Of course, one of them might go completely insane some day and enlist.

    Oh horrors! Then you'd have to tell him or her how stupid they were. Wouldn't want to be dishonest about it, would you?
     
  15. Ivon Denosovich

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    Well said.
     
  16. poncho

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    You might want to consider a country besides Canada or even Mexico as our militaries are being merged. Our grandkids will most likely face a mandatory two year hitch in the North American Global Defense Force. Maybe they'll get lucky and be able to serve two years at home in DHS instead of "going to the front".

    The military is actually a great oportunity today. Where else can you get useful combat experience (legally) serving your country that on mustering out could land you a sweet $200,000/yr merc job serving the empire with one of the transnational's private armies. Like Black water.

    Gotta look for that silver lining in everything right Carpro? ;)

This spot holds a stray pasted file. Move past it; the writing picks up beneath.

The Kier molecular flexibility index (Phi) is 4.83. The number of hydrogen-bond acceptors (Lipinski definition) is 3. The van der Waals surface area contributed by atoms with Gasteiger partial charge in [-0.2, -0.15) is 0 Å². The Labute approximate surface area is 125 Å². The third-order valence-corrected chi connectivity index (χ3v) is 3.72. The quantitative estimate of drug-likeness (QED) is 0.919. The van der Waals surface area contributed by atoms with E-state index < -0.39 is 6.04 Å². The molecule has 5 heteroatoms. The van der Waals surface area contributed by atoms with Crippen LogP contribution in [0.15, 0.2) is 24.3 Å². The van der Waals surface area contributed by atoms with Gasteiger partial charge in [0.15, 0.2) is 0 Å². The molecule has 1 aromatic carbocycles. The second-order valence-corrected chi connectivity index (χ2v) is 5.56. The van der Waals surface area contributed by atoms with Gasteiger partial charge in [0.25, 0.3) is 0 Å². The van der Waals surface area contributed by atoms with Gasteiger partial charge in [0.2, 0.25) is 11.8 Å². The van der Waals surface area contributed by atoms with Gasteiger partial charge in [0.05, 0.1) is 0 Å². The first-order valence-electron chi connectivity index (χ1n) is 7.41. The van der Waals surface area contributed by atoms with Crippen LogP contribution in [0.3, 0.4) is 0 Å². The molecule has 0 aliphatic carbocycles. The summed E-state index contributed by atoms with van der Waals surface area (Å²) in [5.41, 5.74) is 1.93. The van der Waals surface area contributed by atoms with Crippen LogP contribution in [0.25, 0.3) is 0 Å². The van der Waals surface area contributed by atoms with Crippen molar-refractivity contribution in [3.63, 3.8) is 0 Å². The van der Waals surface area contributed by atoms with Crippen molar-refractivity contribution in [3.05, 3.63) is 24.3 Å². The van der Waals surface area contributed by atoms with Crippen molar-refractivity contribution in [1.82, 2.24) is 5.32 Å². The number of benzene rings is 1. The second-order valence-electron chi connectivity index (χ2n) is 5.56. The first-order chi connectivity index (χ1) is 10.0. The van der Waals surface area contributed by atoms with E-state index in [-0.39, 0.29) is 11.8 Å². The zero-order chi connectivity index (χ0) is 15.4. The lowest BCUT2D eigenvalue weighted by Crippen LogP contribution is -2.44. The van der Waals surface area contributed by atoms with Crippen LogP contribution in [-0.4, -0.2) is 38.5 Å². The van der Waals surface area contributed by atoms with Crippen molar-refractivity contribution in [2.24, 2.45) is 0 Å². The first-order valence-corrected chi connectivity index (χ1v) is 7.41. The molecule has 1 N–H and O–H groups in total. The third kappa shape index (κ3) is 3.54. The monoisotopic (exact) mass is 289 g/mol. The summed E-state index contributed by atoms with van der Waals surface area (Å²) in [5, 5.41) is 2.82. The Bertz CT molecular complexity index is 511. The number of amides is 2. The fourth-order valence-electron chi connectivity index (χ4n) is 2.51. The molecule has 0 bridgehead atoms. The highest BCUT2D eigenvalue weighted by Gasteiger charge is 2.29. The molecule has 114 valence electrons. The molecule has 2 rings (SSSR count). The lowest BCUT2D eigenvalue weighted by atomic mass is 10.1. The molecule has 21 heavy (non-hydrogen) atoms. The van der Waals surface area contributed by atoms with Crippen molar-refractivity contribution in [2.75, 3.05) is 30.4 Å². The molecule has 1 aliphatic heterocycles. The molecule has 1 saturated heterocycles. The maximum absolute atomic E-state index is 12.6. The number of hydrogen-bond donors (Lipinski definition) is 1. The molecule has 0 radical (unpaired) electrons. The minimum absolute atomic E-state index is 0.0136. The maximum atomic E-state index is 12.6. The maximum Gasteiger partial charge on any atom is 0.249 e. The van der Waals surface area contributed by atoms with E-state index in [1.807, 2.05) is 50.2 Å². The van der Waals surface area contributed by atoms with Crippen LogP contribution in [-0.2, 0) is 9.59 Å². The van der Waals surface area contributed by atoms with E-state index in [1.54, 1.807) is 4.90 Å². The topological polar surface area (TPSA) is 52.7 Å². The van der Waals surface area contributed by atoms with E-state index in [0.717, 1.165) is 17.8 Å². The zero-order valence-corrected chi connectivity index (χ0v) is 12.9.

#16 poncho, Jan 25, 2008
    Last edited by a moderator: Jan 25, 2008
  17. TomVols

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    Ivan, I just believe you chose a poor word to describe this map.
    Fair enough, as do I, but why get so defensive when I question and query the organization and presentation, and an intimated bias, of information? Would you have us all just blindly accept everything without logic? Seems that way.
    There's nothing to refute in the data. If this is where these fallen soldiers are from, then it is what it is. But to try to extrapolate this into a social commentary is misleading at worst and tenuous at best.
    You can get defensive all you want, but again, my questions regarding the intimated biases of the map and its purpose stand.
    Magnetic Poles, thank you for actually engaging in logical rhetoric here. I disagree with your presupposition that the "ruling class" readily send other people's families off to die. There's no question that in families of the Congress and of this (and most) administrations, Veterans are few. However, (1) We are in an era of an all volunteer army. (2) Because of the presence of well-paying jobs, increased job and educational opportunities, and a mobile workforce (especially opposed to previous generations), incentives for voluntary military service are not as real as before. I bristle when people talk about Bush's military service just as I thought criticism of Clinton's lack of military service was a non-sequitur. The Constitution does not require a Commander in Chief to have served in the military. So I just don't see why all the clamor.